Part 1 of this post gave a brief overview as to why I was testing this procedure, Part 2 showed how I created the back-up using powershell and this final part details how I performed an authoritative restore on an existing ‘corrupt’ DC in a domain containing 2 DC’s. Note: If you wish to perform a bare-metal recovery then the procedure will be different to this one.
During my testing I referred to this Microsoft document for additional guidance.
1 – I started out by deleting some DNS records, GPO’s, users and OU’s and adding a new schema class in order to mimic a schema \ A.D. corruption:
2 – If not already installed, install the Windows Server Backup feature:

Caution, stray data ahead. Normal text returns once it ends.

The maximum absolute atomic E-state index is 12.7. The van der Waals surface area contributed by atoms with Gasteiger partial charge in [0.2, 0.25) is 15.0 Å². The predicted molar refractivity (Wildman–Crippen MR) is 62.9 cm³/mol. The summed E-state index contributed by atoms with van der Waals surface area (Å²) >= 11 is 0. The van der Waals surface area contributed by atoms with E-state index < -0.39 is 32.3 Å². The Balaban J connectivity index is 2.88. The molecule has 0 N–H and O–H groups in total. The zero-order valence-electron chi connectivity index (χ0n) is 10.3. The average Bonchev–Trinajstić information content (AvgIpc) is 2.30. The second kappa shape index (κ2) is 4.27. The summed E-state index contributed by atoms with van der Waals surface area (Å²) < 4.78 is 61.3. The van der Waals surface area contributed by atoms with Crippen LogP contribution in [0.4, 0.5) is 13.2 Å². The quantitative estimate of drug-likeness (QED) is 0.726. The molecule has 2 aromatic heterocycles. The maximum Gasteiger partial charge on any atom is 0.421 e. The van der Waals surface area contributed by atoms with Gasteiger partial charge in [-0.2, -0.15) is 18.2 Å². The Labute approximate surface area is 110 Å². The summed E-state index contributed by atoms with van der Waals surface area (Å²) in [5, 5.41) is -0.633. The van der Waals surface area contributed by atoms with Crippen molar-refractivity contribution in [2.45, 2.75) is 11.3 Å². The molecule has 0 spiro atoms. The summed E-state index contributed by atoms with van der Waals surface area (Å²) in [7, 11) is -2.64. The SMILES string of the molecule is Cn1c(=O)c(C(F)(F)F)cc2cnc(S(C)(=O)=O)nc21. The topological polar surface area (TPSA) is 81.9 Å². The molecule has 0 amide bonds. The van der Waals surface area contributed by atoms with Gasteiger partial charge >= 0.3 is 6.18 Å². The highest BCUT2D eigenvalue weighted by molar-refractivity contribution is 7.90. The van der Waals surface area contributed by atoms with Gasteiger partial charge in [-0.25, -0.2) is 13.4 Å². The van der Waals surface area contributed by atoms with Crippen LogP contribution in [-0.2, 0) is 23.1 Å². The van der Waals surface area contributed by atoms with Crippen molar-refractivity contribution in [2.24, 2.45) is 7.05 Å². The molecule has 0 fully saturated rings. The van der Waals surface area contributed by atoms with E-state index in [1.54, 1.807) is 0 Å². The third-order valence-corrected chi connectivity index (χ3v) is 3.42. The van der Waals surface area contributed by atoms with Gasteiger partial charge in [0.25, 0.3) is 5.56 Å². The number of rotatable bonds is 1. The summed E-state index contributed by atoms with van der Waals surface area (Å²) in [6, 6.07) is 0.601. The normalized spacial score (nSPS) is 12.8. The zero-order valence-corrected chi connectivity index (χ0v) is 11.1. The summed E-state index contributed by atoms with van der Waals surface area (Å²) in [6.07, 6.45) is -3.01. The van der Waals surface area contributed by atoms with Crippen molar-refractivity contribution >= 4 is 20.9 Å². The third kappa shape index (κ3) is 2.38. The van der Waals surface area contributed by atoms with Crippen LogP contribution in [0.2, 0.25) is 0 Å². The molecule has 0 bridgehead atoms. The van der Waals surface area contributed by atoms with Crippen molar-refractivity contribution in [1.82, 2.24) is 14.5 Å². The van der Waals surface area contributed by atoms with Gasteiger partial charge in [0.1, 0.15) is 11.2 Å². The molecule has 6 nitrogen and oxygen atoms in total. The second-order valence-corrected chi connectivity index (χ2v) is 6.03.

3 – I then booted to directory services mode:
4 – ..and logged in with the DSRM account and password:
5 – I then took a look at the available back-ups
6 – ..and kicked-off an authoritative System State restore:
7 – Type y to continue…
8 – Don’t type ‘Y’! Press ctrl + C as we need to turn off the auto-boot into DSRM
9 – Disable booting into DSRM:
10 – ..and reboot the computer:
11 – On logging in to the domain, you will be presented with the following:
12 – Check dns, replication etc and that everything has restored OK and you’re good to go. Here’s the schema back as it should be following the restore: